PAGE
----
What is an ecological footprint?

The ecological footprint is a powerful tool for measuring and communicating environmental impact and sustainable resource use. It expresses the relationship between consumption and availability of natural resources. Comparing the ecological footprint with the global availability of productive area gives an indicator of environmental sustainability, which can then be monitored over time to determine trends. If more bioproductive land and sea is required than is available, then it is likely that the rate of consumption is not sustainable (Chambers et al., 2000). In contrast, if everyone lived within their earthshare, we would consume only as much as the planet is able to provide.

The ecological footprint involves collecting data from the resource flow analysis and other sources, about a range of activities such as transport, energy use, materials and product consumption, waste production and water use. The impacts of these activities are converted into a common currency, global hectares (gha). Because the ecological footprint uses this common currency, a broad range of impacts can be aggregated to derive ecological footprints for products, individuals, processes, organisation, regions and countries. It is a 'snapshot' measure and is based on a year-specific data set : 2001 for this study.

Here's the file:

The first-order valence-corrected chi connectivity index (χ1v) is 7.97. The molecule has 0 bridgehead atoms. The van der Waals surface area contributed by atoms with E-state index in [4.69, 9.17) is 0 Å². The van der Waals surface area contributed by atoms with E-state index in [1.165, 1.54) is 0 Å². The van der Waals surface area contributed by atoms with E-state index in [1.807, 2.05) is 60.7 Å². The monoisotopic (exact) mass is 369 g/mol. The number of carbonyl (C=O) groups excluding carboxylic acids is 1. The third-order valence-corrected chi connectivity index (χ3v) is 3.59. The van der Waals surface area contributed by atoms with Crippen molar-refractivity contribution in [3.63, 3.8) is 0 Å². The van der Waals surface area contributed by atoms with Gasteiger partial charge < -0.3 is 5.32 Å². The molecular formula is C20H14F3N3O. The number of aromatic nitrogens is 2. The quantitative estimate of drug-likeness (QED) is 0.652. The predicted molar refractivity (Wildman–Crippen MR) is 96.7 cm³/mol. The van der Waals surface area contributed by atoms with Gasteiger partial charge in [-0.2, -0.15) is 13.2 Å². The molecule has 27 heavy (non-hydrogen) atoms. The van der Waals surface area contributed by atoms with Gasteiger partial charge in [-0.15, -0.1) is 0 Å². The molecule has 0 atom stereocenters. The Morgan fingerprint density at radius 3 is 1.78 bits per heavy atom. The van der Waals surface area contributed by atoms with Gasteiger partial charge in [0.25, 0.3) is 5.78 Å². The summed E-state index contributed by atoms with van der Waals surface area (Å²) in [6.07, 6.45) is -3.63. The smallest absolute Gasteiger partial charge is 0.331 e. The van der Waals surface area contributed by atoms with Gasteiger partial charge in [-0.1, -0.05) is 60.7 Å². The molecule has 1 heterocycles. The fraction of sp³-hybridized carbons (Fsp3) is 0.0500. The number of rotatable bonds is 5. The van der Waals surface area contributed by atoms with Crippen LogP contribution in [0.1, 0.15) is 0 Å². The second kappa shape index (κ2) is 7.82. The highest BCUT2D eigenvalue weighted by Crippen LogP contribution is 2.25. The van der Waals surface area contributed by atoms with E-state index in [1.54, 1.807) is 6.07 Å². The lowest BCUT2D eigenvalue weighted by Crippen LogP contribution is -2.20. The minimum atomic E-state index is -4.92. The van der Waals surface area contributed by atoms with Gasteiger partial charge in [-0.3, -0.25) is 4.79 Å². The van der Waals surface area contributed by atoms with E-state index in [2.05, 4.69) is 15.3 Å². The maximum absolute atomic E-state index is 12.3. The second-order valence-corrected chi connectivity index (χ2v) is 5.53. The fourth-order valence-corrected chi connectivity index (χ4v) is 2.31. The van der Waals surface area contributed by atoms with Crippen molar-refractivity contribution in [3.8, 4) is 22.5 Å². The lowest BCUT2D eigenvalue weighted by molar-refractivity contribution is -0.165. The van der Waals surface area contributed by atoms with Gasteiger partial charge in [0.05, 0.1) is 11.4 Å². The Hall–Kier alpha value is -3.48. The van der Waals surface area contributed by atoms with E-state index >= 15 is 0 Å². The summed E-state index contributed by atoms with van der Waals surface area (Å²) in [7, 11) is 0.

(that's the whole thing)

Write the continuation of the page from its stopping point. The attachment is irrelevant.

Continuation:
What is an earthshare?

The earthshare is the average amount of global resources available per person. To calculate earthshare, the total available bioproductive land and sea area of the planet is divided equally among the current global population. It is estimated that the current earthshare is 1.9 gha (Loh, 2002). A hectare is about the same as 1.3 football pitches.


For further information and details on how the ecological footprint was calculated for this study see the Technical Report.